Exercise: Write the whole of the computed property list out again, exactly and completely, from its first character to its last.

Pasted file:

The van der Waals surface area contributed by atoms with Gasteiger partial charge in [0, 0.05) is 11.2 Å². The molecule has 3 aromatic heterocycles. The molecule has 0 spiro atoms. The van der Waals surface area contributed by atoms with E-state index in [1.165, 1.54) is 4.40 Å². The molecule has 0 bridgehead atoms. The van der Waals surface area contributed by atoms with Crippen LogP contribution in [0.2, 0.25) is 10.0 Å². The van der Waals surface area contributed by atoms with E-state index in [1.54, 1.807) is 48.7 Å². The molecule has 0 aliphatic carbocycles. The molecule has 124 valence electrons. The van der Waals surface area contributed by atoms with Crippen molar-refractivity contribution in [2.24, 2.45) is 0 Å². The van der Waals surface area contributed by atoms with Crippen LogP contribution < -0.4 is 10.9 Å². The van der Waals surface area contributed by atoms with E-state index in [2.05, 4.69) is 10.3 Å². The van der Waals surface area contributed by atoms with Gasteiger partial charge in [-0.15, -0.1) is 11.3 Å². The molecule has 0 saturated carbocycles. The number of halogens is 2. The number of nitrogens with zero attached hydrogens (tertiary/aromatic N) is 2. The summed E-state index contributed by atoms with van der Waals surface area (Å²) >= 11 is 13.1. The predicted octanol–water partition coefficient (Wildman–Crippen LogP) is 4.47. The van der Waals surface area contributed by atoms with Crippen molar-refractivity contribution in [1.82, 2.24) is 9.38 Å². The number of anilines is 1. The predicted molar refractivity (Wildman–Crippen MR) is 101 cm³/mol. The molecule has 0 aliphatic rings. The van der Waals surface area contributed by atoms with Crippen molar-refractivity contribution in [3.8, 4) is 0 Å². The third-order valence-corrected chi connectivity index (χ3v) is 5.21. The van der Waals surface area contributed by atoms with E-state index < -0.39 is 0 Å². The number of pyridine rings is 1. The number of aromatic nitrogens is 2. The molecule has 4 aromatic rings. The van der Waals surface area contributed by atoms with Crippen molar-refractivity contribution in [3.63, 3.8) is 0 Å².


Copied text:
The van der Waals surface area contributed by atoms with Gasteiger partial charge in [0, 0.05) is 11.2 Å². The molecule has 3 aromatic heterocycles. The molecule has 0 spiro atoms. The van der Waals surface area contributed by atoms with E-state index in [1.165, 1.54) is 4.40 Å². The molecule has 0 bridgehead atoms. The van der Waals surface area contributed by atoms with Crippen LogP contribution in [0.2, 0.25) is 10.0 Å². The van der Waals surface area contributed by atoms with E-state index in [1.54, 1.807) is 48.7 Å². The molecule has 0 aliphatic carbocycles. The molecule has 124 valence electrons. The van der Waals surface area contributed by atoms with Crippen molar-refractivity contribution in [2.24, 2.45) is 0 Å². The van der Waals surface area contributed by atoms with Crippen LogP contribution < -0.4 is 10.9 Å². The van der Waals surface area contributed by atoms with E-state index in [2.05, 4.69) is 10.3 Å². The van der Waals surface area contributed by atoms with Gasteiger partial charge in [-0.15, -0.1) is 11.3 Å². The molecule has 0 saturated carbocycles. The number of halogens is 2. The number of nitrogens with zero attached hydrogens (tertiary/aromatic N) is 2. The summed E-state index contributed by atoms with van der Waals surface area (Å²) >= 11 is 13.1. The predicted octanol–water partition coefficient (Wildman–Crippen LogP) is 4.47. The van der Waals surface area contributed by atoms with Crippen molar-refractivity contribution in [1.82, 2.24) is 9.38 Å². The number of anilines is 1. The predicted molar refractivity (Wildman–Crippen MR) is 101 cm³/mol. The molecule has 0 aliphatic rings. The van der Waals surface area contributed by atoms with Crippen molar-refractivity contribution in [3.8, 4) is 0 Å². The third-order valence-corrected chi connectivity index (χ3v) is 5.21. The van der Waals surface area contributed by atoms with E-state index < -0.39 is 0 Å². The number of pyridine rings is 1. The number of aromatic nitrogens is 2. The molecule has 4 aromatic rings. The van der Waals surface area contributed by atoms with Crippen molar-refractivity contribution in [3.63, 3.8) is 0 Å².